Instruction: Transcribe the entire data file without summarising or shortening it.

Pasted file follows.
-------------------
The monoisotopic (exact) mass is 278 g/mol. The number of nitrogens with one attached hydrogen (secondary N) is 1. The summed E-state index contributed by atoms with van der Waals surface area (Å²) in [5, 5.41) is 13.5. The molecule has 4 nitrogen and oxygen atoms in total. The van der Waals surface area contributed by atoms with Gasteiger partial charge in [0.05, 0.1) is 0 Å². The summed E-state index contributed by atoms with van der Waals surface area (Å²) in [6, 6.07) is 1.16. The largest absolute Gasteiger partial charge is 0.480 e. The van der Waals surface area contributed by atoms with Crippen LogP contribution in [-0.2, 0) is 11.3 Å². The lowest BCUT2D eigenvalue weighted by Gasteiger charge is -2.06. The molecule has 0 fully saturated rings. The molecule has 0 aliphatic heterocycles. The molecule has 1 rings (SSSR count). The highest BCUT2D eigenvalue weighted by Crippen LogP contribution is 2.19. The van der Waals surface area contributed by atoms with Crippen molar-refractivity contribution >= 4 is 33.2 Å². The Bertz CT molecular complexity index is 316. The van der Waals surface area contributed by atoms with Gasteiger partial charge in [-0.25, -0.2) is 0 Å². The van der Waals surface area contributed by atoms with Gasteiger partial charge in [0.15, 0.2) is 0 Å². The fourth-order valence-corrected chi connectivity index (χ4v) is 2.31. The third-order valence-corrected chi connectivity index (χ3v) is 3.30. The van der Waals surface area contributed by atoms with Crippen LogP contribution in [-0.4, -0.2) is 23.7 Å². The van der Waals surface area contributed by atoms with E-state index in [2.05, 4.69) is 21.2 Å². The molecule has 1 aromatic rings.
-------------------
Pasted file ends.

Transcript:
The monoisotopic (exact) mass is 278 g/mol. The number of nitrogens with one attached hydrogen (secondary N) is 1. The summed E-state index contributed by atoms with van der Waals surface area (Å²) in [5, 5.41) is 13.5. The molecule has 4 nitrogen and oxygen atoms in total. The van der Waals surface area contributed by atoms with Gasteiger partial charge in [0.05, 0.1) is 0 Å². The summed E-state index contributed by atoms with van der Waals surface area (Å²) in [6, 6.07) is 1.16. The largest absolute Gasteiger partial charge is 0.480 e. The van der Waals surface area contributed by atoms with Crippen LogP contribution in [-0.2, 0) is 11.3 Å². The lowest BCUT2D eigenvalue weighted by Gasteiger charge is -2.06. The molecule has 0 fully saturated rings. The molecule has 0 aliphatic heterocycles. The molecule has 1 rings (SSSR count). The highest BCUT2D eigenvalue weighted by Crippen LogP contribution is 2.19. The van der Waals surface area contributed by atoms with Crippen molar-refractivity contribution >= 4 is 33.2 Å². The Bertz CT molecular complexity index is 316. The van der Waals surface area contributed by atoms with Gasteiger partial charge in [-0.25, -0.2) is 0 Å². The van der Waals surface area contributed by atoms with Gasteiger partial charge in [0.15, 0.2) is 0 Å². The fourth-order valence-corrected chi connectivity index (χ4v) is 2.31. The third-order valence-corrected chi connectivity index (χ3v) is 3.30. The van der Waals surface area contributed by atoms with Crippen LogP contribution in [-0.4, -0.2) is 23.7 Å². The van der Waals surface area contributed by atoms with E-state index in [2.05, 4.69) is 21.2 Å². The molecule has 1 aromatic rings.